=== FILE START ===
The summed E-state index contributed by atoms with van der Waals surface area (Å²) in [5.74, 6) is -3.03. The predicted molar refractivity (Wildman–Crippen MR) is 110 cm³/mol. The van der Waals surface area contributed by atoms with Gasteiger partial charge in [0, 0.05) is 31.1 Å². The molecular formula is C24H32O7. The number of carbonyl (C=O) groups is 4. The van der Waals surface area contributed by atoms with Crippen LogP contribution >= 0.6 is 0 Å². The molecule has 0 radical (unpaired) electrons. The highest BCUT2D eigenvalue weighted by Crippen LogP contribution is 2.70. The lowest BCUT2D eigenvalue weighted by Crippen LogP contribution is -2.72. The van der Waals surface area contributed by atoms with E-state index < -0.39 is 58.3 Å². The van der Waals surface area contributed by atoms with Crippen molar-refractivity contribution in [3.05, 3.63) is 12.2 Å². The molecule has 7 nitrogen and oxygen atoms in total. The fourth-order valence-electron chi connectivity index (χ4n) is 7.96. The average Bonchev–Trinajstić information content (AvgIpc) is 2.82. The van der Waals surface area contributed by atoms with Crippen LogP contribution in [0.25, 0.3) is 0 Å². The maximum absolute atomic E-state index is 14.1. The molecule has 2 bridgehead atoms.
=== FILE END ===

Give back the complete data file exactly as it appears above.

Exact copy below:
The summed E-state index contributed by atoms with van der Waals surface area (Å²) in [5.74, 6) is -3.03. The predicted molar refractivity (Wildman–Crippen MR) is 110 cm³/mol. The van der Waals surface area contributed by atoms with Gasteiger partial charge in [0, 0.05) is 31.1 Å². The molecular formula is C24H32O7. The number of carbonyl (C=O) groups is 4. The van der Waals surface area contributed by atoms with Crippen LogP contribution >= 0.6 is 0 Å². The molecule has 0 radical (unpaired) electrons. The highest BCUT2D eigenvalue weighted by Crippen LogP contribution is 2.70. The lowest BCUT2D eigenvalue weighted by Crippen LogP contribution is -2.72. The van der Waals surface area contributed by atoms with E-state index < -0.39 is 58.3 Å². The van der Waals surface area contributed by atoms with Crippen molar-refractivity contribution in [3.05, 3.63) is 12.2 Å². The molecule has 7 nitrogen and oxygen atoms in total. The fourth-order valence-electron chi connectivity index (χ4n) is 7.96. The average Bonchev–Trinajstić information content (AvgIpc) is 2.82. The van der Waals surface area contributed by atoms with Crippen LogP contribution in [0.25, 0.3) is 0 Å². The maximum absolute atomic E-state index is 14.1. The molecule has 2 bridgehead atoms.